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Houseplant Supplies

Our top houseplant supplies that every plant parent should own.
person watering a newly repotted plant

Houseplants bring us so much joy, whether you keep plants for their decorative look, companionship, air purification, or as a mood enhancer. Plants aren’t set and leave decor however, and need a little care to stay happy and healthy. This article will talk about the various supplies you need for houseplant ownership including must-haves and nice-to-haves.


  1. Potting soil – This is the material that you will use to pot your plants in. Make sure to choose a potting soil that is appropriate for the type of plants you are growing. Soil inclusions such as peat moss, vermiculite, perlite, worm castings, and bark chips are helpful if you want to make a custom soil blend.
  2. Pots or containers – Most plants you will buy come in a grow pot from the nursery. We recommend keeping the plant in the grow pot and putting the whole thing in a decorative container. This makes it much easier to check for excess water and repotting. However, many people like to direct pot the plant into a decorative container and this is perfectly fine as long as there are holes for drainage. If direct potting, keep in mind that certain container materials such as terracotta allow the soil to dry out more quickly so we don’t recommend using it unless you are confident in your watering schedule.
  3. Fertilizer – Most houseplants will benefit from being fertilized on a regular basis. Choose a fertilizer that is appropriate for the type of plants you are growing.
  4. Watering can or hose – You will need a way to water your plants. A watering can is a good choice for smaller plants, while a hose may be more convenient for larger plants like the fiddle leaf fig or those that are outdoors.
  5. Pruning/potting tools – Pruning shears and scissors are helpful for trimming dead leaves and maintaining growth. A spade and plastic box are helpful for repotting.
  6. Plant saucers – These can be useful for catching excess water and preventing spills from drain holes or gaps in baskets. You can use the saucer inside the pot which looks tidier and keeps water from touching the container. You can also set the container in the saucer which makes it easier to see excess water.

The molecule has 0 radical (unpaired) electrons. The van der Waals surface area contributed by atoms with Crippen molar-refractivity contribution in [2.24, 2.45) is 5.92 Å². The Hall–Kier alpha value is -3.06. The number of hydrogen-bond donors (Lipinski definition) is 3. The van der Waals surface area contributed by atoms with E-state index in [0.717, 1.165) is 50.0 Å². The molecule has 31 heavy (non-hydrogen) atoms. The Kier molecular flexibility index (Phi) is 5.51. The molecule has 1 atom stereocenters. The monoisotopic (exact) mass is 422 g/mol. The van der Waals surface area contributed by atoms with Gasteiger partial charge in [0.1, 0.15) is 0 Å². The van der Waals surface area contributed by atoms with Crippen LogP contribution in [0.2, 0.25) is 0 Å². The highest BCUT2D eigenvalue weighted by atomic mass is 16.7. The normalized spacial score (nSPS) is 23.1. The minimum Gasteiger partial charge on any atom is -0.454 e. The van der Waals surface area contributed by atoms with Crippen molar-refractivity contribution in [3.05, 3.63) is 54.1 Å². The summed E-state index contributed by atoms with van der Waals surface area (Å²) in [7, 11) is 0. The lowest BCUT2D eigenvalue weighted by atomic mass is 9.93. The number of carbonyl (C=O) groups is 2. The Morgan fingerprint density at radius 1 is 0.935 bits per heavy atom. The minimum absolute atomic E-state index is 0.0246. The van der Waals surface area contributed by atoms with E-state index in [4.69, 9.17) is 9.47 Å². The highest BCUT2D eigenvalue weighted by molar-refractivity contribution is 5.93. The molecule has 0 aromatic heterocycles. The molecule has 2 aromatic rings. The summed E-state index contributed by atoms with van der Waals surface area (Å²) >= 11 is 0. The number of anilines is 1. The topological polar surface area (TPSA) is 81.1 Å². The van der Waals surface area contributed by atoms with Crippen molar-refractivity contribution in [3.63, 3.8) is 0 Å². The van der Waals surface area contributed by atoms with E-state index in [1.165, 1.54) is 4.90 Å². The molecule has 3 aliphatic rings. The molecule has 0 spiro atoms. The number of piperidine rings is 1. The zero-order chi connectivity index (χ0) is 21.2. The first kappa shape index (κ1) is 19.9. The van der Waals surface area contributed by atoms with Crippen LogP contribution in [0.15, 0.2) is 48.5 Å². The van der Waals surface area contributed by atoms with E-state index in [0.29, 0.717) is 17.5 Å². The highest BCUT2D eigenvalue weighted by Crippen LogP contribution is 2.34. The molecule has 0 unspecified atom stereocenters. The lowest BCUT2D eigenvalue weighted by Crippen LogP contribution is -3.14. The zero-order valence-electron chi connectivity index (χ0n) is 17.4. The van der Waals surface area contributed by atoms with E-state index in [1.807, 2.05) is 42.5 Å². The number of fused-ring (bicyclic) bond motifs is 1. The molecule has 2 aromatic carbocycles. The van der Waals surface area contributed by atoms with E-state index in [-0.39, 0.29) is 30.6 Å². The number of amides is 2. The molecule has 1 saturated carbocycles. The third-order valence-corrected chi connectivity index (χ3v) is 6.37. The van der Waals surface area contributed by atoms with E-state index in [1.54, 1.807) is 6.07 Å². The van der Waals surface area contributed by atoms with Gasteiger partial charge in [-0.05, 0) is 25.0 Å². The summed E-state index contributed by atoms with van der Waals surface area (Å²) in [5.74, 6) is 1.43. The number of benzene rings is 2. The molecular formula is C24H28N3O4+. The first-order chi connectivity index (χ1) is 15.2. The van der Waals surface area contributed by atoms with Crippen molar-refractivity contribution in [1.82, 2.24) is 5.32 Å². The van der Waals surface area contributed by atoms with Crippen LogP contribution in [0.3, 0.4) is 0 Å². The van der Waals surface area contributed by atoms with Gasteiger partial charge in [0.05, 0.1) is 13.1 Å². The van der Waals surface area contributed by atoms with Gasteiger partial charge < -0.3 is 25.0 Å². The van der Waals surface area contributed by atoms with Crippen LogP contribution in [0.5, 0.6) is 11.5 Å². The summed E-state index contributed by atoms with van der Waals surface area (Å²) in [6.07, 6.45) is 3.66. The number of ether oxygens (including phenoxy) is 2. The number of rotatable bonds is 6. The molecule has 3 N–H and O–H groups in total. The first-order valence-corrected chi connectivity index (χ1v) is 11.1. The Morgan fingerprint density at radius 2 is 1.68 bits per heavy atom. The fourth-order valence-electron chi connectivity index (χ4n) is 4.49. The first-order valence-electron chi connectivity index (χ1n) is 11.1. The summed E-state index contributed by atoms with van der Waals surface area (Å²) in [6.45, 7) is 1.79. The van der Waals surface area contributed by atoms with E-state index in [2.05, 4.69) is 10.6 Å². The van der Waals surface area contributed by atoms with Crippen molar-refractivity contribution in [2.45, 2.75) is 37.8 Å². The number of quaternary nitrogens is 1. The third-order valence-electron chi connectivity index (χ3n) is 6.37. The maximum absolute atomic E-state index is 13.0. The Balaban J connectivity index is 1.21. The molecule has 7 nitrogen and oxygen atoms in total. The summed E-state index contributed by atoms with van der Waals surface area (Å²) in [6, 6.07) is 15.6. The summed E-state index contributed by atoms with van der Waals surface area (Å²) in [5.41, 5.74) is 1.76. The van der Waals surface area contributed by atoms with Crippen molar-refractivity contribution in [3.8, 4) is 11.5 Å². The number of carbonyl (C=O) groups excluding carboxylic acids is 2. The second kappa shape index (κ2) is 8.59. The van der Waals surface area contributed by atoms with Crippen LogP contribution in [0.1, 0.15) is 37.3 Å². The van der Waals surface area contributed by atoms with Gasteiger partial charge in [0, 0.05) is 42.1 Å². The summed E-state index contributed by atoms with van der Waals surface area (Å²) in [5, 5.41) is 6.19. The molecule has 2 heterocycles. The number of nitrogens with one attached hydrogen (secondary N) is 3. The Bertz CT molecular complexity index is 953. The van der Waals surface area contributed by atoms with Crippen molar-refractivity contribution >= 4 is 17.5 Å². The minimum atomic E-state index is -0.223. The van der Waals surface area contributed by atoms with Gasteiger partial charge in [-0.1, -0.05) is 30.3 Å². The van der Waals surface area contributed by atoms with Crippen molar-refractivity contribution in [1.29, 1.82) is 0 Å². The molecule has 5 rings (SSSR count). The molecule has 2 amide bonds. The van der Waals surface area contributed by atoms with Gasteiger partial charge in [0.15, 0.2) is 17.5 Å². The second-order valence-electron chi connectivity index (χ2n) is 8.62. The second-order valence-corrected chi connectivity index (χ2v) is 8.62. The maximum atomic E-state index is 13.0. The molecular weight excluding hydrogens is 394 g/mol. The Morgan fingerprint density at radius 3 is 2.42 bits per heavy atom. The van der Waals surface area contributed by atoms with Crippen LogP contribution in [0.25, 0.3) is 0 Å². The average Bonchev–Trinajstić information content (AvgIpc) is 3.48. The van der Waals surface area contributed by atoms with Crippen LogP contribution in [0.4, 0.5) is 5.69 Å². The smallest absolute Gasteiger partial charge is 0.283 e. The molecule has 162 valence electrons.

Nice to have

  1. Gloves – Not everyone needs gloves, especially since houseplants aren’t as rugged as garden plants, but if you’re not someone who enjoys playing in dirt, definitely get the gloves.
  2. Grow Lights – Most plants need 8-16 hours of light per day so using grow lights can be a great way to provide artificial light to plants, especially for indoor gardening or in areas with limited natural sunlight. There are many different types including regular bulbs, strip lights, gooseneck lights, and more so finding something to fit your needs is simple.
  3. Plant stand or shelf – A plant stand or shelf can be a good way to display your plants and keep them out of reach of pets or small children. Some cabinets come with grow lights which is helpful for low light areas in the house.
  4. Humidifier – Some plants need a more humid environment than exists in some homes. We recommend using a humidifier near your plants because it can provide moisture to the air in a controlled way. Just make sure to keep it from directly blowing on your plants as this can cause moisture buildup on the leaves and soil. Misters are unhelpful because they just don’t provide enough moisture to the air and if droplets are left on the leaves, this can lead to fungus growth. Pebble trays can be helpful for small plants but this isn’t viable if you have large plants or a lot of them. Here in Houston, most homes have enough natural humidity to keep your plants happy.
  5. Propagation containers/rooting powder – These are helpful for growing new plants from cuttings. Some plants like monstera will root just fine in plain water. Adding a bit of rooting powder to the water or soil stimulates growth and increases the chance of a successful propagation.
  6. Pesticide – Neem oil is a natural pesticide that can be used to treat plant pests. Dish soap mixed with water can also be used but might not work on everything. A cotton swab dipped in alcohol can be used as a spot treatment. If an infestation is bad, you will likely need a chemical pesticide. And it is important to quarantine any infected plants during treatment.
  7. Moss pole or trellis – These allow vining plants a place to climb and plants with air roots something to grab onto.

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